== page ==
After I cooled My Boy out on Sunday, we stood in the shade and worked on some muzzle desensitizing.
You see, My Boy has a tendency to panic when you apply even the slightest pressure to his upper lip. We had a bit of a come-to-Jesus moment of head tossing and avoidance at first, then I had him settled down and we went to work. I would touch the upper lip with the flat of my palm. If he stood calmly for a few seconds, I removed my hand (and therefore the 'pressure.') After a minute, I'd try it again, only removing my hand when he wasn't moving his head.
Eventually, I got to where I could even apply a slight squeeze to the upper lip without him worrying something awful was about to happen. I didn't expect him to tolerate this for long periods of time at first. I was just pickin' battles if I did that. Instead, I rewarded small efforts. I think this was more successful.
Yes, a few times a year, that pressure on the upper lip might mean a twitch is a-comin'. But I really need for him to not anticipate and fear that every touch to the lip means it's twitch time! I think if I work with him on this consistently, our future vet appointments might go a little easier.
I think my horse is great at anticipating the worst, at least in situations involving veterinarian care. A vet once commented to me, "Man, he has had it all done in his life, hasn't he?" She meant a shoulder twitch, an ear twitch, the chain over nose, the lip chain....you name it, someone has done it on him. Yep Dr. Equine, he sees you and your bag of tricks coming a mile away. It's unfortunate that these methods of restraint have to be used with him at all, but that is another issue altogether.
I am the absolute furthest thing from an expert on horse training, but I do know that it is very easy to send the wrong signals to my horse and actually reward negative behavior. For example: I want to let my horse hand-graze and we're walking towards a lawn which hasn't been mowed in three weeks and it's looking juicy and green. And the minute we start walking onto that lawn he starts pulling on the lead rope or jerking his head or nudging me in anticipation of getting to that grass, and I let him get his head down to eat.....well then, I am actually reinforcing those bad behaviors. After all, they worked for him, right? They got him what he wanted.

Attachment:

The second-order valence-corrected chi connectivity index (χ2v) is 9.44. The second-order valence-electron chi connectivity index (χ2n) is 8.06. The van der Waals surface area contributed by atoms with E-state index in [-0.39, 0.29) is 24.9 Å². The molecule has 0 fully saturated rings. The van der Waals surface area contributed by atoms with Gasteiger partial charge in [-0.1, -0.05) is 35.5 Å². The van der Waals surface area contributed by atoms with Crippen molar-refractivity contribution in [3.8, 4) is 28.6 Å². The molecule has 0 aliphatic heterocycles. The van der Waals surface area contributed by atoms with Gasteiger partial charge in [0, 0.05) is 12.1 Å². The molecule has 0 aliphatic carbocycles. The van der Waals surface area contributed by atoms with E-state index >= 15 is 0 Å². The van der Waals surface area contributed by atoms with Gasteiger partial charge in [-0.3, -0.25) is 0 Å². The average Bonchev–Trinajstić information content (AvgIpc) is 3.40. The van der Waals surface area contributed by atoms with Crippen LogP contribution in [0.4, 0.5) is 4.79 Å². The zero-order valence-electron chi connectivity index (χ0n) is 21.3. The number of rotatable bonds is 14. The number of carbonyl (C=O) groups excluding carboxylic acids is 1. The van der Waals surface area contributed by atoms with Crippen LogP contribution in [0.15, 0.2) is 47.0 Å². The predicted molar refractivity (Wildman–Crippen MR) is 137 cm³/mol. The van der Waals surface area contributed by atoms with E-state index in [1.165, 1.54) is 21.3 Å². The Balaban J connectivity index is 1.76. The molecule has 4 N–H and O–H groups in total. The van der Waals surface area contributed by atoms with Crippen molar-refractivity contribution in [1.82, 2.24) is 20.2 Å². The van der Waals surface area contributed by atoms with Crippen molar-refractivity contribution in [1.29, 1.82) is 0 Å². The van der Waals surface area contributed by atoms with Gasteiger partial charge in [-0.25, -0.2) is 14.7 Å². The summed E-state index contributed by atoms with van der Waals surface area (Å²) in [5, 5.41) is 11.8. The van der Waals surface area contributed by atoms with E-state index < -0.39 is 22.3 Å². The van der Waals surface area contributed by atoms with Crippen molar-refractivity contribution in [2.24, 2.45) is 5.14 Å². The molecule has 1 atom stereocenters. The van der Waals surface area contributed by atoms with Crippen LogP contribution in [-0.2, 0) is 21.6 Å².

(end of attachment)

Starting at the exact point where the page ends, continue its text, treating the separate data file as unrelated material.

Rather, I make him stand quiet, no head tossing, and wait- for at least one to five minutes (it feels like forever to us both.) Once he is standing still and not "begging" with bad behavior, I lower my hand to the ground. He knows that is the "release" signal that he can begin grazing. In other words, it's my decision when he eats, not his. Otherwise, he'd be pulling me across the yard in pursuit of the green stuff the minute he could. Now, what I really need to add to this once in a while is to just walk him past that green grass and put him away, without any grazing at all. In the end, these small things might prevent the creation of a monster.
It is common sense really, but sometimes difficult to remember in every moment with my horse. I don't think a good horse will be ruined by letting these little things slip once in a while, but I know that as a potential horse-spoiler, I personally have to make a conscious effort to think about all of my actions and reactions and how I might inadvertently be modifying my horse's behavior- in a bad way. I think what makes a really good trainer or horseman is that they are very in tune to a horse's behavior and how their reactions are rewarding the horse, for good or bad. It's second nature for them. I'm still in the stage of having to break it down into steps and thinking about it, but I'll get there.
Miss Lucie Grace
1 year ago